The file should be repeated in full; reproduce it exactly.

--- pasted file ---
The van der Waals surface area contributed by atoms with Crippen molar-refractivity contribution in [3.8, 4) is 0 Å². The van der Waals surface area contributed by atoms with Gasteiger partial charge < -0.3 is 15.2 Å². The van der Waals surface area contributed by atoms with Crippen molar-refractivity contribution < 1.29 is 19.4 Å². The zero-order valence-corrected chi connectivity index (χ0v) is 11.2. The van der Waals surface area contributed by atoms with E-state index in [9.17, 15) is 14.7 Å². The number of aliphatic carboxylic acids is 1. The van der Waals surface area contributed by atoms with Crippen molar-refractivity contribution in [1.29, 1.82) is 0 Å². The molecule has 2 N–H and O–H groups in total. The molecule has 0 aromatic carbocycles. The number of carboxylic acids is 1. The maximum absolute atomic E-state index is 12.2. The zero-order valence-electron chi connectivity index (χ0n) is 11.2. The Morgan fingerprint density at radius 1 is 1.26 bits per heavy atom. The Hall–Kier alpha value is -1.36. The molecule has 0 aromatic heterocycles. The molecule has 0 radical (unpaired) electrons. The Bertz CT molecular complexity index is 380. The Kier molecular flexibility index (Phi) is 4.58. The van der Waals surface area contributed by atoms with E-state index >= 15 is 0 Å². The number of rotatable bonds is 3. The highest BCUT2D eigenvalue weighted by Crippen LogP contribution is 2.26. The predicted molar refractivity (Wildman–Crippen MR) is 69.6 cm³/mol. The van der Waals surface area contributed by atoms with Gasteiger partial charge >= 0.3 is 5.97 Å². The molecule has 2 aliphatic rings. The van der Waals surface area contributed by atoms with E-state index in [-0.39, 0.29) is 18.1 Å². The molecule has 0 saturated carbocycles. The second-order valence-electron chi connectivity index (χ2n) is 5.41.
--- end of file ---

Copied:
The van der Waals surface area contributed by atoms with Crippen molar-refractivity contribution in [3.8, 4) is 0 Å². The van der Waals surface area contributed by atoms with Gasteiger partial charge < -0.3 is 15.2 Å². The van der Waals surface area contributed by atoms with Crippen molar-refractivity contribution < 1.29 is 19.4 Å². The zero-order valence-corrected chi connectivity index (χ0v) is 11.2. The van der Waals surface area contributed by atoms with E-state index in [9.17, 15) is 14.7 Å². The number of aliphatic carboxylic acids is 1. The van der Waals surface area contributed by atoms with Crippen molar-refractivity contribution in [1.29, 1.82) is 0 Å². The molecule has 2 N–H and O–H groups in total. The molecule has 0 aromatic carbocycles. The number of carboxylic acids is 1. The maximum absolute atomic E-state index is 12.2. The zero-order valence-electron chi connectivity index (χ0n) is 11.2. The Morgan fingerprint density at radius 1 is 1.26 bits per heavy atom. The Hall–Kier alpha value is -1.36. The molecule has 0 aromatic heterocycles. The molecule has 0 radical (unpaired) electrons. The Bertz CT molecular complexity index is 380. The Kier molecular flexibility index (Phi) is 4.58. The van der Waals surface area contributed by atoms with E-state index >= 15 is 0 Å². The number of rotatable bonds is 3. The highest BCUT2D eigenvalue weighted by Crippen LogP contribution is 2.26. The predicted molar refractivity (Wildman–Crippen MR) is 69.6 cm³/mol. The van der Waals surface area contributed by atoms with Gasteiger partial charge >= 0.3 is 5.97 Å². The molecule has 2 aliphatic rings. The van der Waals surface area contributed by atoms with E-state index in [-0.39, 0.29) is 18.1 Å². The molecule has 0 saturated carbocycles. The second-order valence-electron chi connectivity index (χ2n) is 5.41.